As special-education costs continue to rise at Oak Park and River Forest High School, reimbursement for those services from the state and federal governments continues to shrink.
That combination is putting a greater squeeze on the high school’s locally captured tax dollars, even as it presents ever more complex questions to staff and administrators about meeting their legal and moral obligations to provide the best education possible for some 600 students with special-ed diagnoses.
A telling number is that this fall, OPRF is funding off-campus alternative educations to 84 students. That’s up from 64 a year back. These are expensive but necessary placements for students with a range of serious educational, physical and mental health challenges.
All of this makes it a good time for the school’s current and thorough-going audit of all aspects of special-education programming. The school board hired a consultant to come in and undertake a complete assessment of its programs, staff, organizational structure and costs.
We would ask, for instance, for a clearer assessment of what leads to a student — particularly a black male student — being categorized as behavior disordered. This is an area where we’ve seen notable run-ups in numbers, and we wonder if it is fully legitimate. We look forward to better understanding that issue.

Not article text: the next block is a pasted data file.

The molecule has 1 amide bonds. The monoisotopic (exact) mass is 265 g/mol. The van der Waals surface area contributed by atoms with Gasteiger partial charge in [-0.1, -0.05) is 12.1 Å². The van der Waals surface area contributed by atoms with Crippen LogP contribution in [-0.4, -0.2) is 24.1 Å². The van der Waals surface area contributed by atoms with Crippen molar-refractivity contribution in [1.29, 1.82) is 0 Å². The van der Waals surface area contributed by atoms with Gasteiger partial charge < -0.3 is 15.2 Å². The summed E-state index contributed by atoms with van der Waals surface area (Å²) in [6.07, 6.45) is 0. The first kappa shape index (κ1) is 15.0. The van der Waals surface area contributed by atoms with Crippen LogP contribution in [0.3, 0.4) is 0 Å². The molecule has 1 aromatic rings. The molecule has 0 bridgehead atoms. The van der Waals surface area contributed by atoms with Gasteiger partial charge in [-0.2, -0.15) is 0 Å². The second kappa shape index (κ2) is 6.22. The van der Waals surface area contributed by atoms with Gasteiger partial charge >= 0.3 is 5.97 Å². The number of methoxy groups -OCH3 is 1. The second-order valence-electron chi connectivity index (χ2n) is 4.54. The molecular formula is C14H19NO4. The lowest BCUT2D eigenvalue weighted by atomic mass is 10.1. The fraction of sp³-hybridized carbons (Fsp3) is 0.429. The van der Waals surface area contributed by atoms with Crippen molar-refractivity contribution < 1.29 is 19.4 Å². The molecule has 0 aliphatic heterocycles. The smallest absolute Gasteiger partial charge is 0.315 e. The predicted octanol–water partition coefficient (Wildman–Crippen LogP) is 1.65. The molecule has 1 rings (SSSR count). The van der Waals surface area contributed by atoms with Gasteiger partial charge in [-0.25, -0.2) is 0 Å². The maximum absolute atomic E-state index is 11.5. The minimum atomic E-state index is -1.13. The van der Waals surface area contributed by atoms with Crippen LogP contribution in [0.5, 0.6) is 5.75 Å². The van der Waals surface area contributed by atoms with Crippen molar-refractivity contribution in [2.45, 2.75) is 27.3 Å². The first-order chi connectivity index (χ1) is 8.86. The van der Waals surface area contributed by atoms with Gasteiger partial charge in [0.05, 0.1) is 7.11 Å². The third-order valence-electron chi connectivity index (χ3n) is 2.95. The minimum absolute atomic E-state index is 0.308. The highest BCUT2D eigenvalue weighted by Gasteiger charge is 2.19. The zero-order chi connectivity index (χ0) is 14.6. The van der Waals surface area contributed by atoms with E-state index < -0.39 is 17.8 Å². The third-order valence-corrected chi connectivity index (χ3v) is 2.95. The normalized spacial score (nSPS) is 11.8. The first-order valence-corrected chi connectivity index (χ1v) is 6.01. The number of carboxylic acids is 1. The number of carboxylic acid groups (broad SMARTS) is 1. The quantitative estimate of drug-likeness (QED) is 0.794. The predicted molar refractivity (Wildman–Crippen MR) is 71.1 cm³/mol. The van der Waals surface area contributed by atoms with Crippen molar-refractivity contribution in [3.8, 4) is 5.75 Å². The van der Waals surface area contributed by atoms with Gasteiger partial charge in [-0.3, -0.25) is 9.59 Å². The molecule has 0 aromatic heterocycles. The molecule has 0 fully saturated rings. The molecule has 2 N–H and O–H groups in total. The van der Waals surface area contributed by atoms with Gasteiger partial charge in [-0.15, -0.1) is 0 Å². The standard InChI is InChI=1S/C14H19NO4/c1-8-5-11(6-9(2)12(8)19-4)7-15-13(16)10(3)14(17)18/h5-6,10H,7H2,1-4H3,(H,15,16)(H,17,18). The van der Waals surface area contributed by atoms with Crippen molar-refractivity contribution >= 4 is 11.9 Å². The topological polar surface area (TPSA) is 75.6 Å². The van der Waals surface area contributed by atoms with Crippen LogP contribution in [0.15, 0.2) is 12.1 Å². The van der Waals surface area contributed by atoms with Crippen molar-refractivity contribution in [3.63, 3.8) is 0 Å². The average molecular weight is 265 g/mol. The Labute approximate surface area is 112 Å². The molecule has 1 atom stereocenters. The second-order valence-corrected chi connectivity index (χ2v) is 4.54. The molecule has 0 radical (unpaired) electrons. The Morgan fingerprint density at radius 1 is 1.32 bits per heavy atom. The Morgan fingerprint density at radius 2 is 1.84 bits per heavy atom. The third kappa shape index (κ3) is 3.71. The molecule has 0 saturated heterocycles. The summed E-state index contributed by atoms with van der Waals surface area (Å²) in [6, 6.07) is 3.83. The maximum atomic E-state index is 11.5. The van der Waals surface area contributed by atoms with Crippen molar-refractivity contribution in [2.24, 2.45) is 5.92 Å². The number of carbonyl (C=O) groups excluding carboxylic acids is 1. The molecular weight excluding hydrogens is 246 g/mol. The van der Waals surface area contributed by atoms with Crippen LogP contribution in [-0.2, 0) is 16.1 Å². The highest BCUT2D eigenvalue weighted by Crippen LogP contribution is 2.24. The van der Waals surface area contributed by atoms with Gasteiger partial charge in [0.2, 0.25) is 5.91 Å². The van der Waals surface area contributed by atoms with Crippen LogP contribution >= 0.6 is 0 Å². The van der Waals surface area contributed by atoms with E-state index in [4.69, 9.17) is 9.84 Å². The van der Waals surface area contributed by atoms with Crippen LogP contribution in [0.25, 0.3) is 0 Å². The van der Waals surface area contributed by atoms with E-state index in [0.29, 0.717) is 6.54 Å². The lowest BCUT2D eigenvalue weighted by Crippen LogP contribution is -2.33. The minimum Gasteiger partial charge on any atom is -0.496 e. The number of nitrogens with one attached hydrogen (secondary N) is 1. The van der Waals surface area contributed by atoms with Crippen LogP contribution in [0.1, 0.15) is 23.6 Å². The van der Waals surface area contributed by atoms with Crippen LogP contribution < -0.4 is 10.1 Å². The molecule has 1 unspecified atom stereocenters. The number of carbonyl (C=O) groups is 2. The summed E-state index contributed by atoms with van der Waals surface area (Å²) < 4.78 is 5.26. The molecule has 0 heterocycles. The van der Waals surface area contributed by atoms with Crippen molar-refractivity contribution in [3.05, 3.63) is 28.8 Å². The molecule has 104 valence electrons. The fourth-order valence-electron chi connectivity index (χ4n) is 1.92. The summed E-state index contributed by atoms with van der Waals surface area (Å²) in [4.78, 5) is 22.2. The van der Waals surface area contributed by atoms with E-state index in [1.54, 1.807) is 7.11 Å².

The special-ed audit will be completed shortly and will then be a baseline assessment used as the district turns in early 2015 to hiring a new director of special-ed services.
Special ed — under the larger Pupil Support Services model at the high school — has been something of an orphan over past years at D200. It has been shuffled from one administrative area to another, and has seen more turnover and instability in leadership than one would like to see, especially in an effort requiring an exceptional ability to build trust with parents, students and its own teachers.
Steven Isoye, the district superintendent, gets credit for slowing down hiring a new special-ed chief last year in order to conduct this audit. There are too many at-risk students who need help and too many dollars at stake not to have the clearest picture possible.